It wasn't until much later that she discovered the origin of the vehicle. It was originally owned by a funeral parlor mortician, and he used it to haul corpses. It was a Corpsemobile!
I have no doubt whatsoever that my father knew this before he bought it.
Dad with Pontiac
When I was in my early 20's in California, my parents had five or six vehicles. One of them was a Pontiac Catalina. My father had to take it to an automotive shop for some minor maintenance. He dropped it off there very early in the morning - before the shop opened - and left the key in the ignition. It was a foolish gamble, but he knew the owner of the place and had done the same procedure before.
I was living in Hollywood at the time. That morning, as usual, I turned on the radio to hear the news. During the traffic report segment, there was a breaking bulletin:
A high-speed chase between police and a stolen vehicle on the 405 Freeway just ended in a fiery crash. The driver of the stolen vehicle was killed on impact.
I didn't think much about it until later when I learned the full story. My father's Pontiac Catalina had been stolen from the automotive shop that morning - along with another vehicle (by two different thieves). The other vehicle is the one that crashed on the 405 - and the thief was killed.
My father's Pontiac Catalina was stolen by a couple of teenagers. A few days later my parents got a call from the police in Page, Arizona. The teens went to their aunt's home in Page. The aunt immediately got suspicious of the car and called the police.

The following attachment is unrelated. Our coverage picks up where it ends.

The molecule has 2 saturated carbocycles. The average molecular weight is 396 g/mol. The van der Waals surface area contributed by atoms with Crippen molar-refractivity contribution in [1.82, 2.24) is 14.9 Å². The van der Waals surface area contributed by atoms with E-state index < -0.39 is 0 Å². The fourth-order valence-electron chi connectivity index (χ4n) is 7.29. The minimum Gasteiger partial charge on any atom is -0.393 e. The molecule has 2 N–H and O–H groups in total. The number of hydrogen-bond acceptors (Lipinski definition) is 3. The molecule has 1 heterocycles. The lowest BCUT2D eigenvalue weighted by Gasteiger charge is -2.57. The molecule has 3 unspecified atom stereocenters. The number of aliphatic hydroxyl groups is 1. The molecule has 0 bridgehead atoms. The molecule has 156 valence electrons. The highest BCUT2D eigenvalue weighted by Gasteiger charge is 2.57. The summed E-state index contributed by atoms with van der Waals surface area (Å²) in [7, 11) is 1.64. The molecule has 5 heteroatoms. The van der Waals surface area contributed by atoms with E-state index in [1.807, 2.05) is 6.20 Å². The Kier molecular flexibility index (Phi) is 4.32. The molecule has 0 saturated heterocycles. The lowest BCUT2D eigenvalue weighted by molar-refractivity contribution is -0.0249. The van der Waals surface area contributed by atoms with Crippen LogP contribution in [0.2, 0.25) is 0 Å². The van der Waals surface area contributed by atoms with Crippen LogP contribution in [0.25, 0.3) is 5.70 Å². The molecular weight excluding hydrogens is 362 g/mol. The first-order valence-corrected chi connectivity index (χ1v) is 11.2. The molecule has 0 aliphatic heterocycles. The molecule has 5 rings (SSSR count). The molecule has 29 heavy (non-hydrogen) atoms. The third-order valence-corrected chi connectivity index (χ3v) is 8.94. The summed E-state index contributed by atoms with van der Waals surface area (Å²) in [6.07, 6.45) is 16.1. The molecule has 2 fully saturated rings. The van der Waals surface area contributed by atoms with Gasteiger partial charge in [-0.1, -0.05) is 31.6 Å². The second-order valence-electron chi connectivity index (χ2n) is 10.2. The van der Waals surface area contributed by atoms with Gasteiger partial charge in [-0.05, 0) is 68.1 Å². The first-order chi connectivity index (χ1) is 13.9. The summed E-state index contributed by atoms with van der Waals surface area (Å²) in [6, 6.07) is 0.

My parents had to drive to Arizona to pick up their stolen car. It was filled with the teenager's possessions. The cops told my parents that they could do whatever they wanted with the stuff in the car. Dad drove to a local dumpster and threw everything away. Then he had the car washed.
I wasn't there. I heard the story from my Mom.
I have lots of other vehicle tales to tell but I'll spare you. Here are some photos for your viewing pleasure.
In the Texas panhandle, in the middle of the night, a fuse burned out and we were without headlights. We eventually encountered some workers from an oil field. They gave my father some tinfoil as a temporary fix for the fuse.
Don't ask me how that worked - but it's what I remember.
My father in his Willys Jeep. I don't know the year - possibly 1948? This is the vehicle that my parents used when they eloped. He later bought a Willys car.
Mom, me, and 1962 Ford Falcon. I look kinda bow-legged because a bee had stung my right foot and I was trying to keep my weight off it.
Mom & Falcon several years later. That's the car in which I learned to drive.
Our 1965 Cadillac. My father got into an accident the day he bought it. Someone failed to stop at a stop sign and rammed into the front fender. It looked as good as new after it was repaired. That was a great car.
This post is much too long. I'd better stop before everybody falls asleep at the wheel.
Hunks in History
a new post on my photo blog.
Famous hot guys from the past.